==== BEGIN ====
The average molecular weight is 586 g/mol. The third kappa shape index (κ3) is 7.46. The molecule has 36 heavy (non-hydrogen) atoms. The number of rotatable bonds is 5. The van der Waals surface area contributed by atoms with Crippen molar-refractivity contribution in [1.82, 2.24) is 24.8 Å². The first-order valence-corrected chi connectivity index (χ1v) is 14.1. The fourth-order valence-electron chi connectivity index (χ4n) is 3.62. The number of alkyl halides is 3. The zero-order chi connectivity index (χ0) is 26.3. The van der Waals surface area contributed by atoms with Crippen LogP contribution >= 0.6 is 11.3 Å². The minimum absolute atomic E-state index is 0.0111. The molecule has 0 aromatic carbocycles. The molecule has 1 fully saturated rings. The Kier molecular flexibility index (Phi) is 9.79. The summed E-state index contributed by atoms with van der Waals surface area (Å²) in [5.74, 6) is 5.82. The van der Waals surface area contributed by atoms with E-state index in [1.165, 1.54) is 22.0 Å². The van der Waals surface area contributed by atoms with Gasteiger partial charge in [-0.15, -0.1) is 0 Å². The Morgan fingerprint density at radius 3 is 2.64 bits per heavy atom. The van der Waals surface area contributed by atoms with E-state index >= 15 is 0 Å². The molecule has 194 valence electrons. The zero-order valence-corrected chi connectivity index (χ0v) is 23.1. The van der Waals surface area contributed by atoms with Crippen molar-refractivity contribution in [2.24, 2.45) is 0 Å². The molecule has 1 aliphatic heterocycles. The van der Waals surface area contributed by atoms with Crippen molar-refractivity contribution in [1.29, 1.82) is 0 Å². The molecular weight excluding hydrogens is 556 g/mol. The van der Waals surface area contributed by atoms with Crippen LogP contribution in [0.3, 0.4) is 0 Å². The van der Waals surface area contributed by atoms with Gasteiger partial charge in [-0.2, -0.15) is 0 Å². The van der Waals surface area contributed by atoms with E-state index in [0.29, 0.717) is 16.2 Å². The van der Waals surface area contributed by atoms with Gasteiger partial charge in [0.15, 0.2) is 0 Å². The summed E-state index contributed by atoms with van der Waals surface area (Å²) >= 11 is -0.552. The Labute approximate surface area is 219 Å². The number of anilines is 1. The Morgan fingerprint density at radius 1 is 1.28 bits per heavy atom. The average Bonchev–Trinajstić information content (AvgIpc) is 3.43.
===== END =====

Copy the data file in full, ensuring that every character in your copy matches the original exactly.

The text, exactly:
The average molecular weight is 586 g/mol. The third kappa shape index (κ3) is 7.46. The molecule has 36 heavy (non-hydrogen) atoms. The number of rotatable bonds is 5. The van der Waals surface area contributed by atoms with Crippen molar-refractivity contribution in [1.82, 2.24) is 24.8 Å². The first-order valence-corrected chi connectivity index (χ1v) is 14.1. The fourth-order valence-electron chi connectivity index (χ4n) is 3.62. The number of alkyl halides is 3. The zero-order chi connectivity index (χ0) is 26.3. The van der Waals surface area contributed by atoms with Crippen LogP contribution >= 0.6 is 11.3 Å². The minimum absolute atomic E-state index is 0.0111. The molecule has 0 aromatic carbocycles. The molecule has 1 fully saturated rings. The Kier molecular flexibility index (Phi) is 9.79. The summed E-state index contributed by atoms with van der Waals surface area (Å²) in [5.74, 6) is 5.82. The van der Waals surface area contributed by atoms with E-state index in [1.165, 1.54) is 22.0 Å². The van der Waals surface area contributed by atoms with Gasteiger partial charge in [-0.15, -0.1) is 0 Å². The Morgan fingerprint density at radius 3 is 2.64 bits per heavy atom. The van der Waals surface area contributed by atoms with E-state index >= 15 is 0 Å². The molecule has 194 valence electrons. The zero-order valence-corrected chi connectivity index (χ0v) is 23.1. The van der Waals surface area contributed by atoms with Crippen molar-refractivity contribution in [2.24, 2.45) is 0 Å². The molecule has 1 aliphatic heterocycles. The van der Waals surface area contributed by atoms with Crippen molar-refractivity contribution in [1.29, 1.82) is 0 Å². The molecular weight excluding hydrogens is 556 g/mol. The van der Waals surface area contributed by atoms with Crippen LogP contribution in [0.3, 0.4) is 0 Å². The van der Waals surface area contributed by atoms with Gasteiger partial charge in [-0.2, -0.15) is 0 Å². The van der Waals surface area contributed by atoms with E-state index in [0.29, 0.717) is 16.2 Å². The van der Waals surface area contributed by atoms with Gasteiger partial charge in [0.15, 0.2) is 0 Å². The summed E-state index contributed by atoms with van der Waals surface area (Å²) >= 11 is -0.552. The Labute approximate surface area is 219 Å². The number of anilines is 1. The Morgan fingerprint density at radius 1 is 1.28 bits per heavy atom. The average Bonchev–Trinajstić information content (AvgIpc) is 3.43.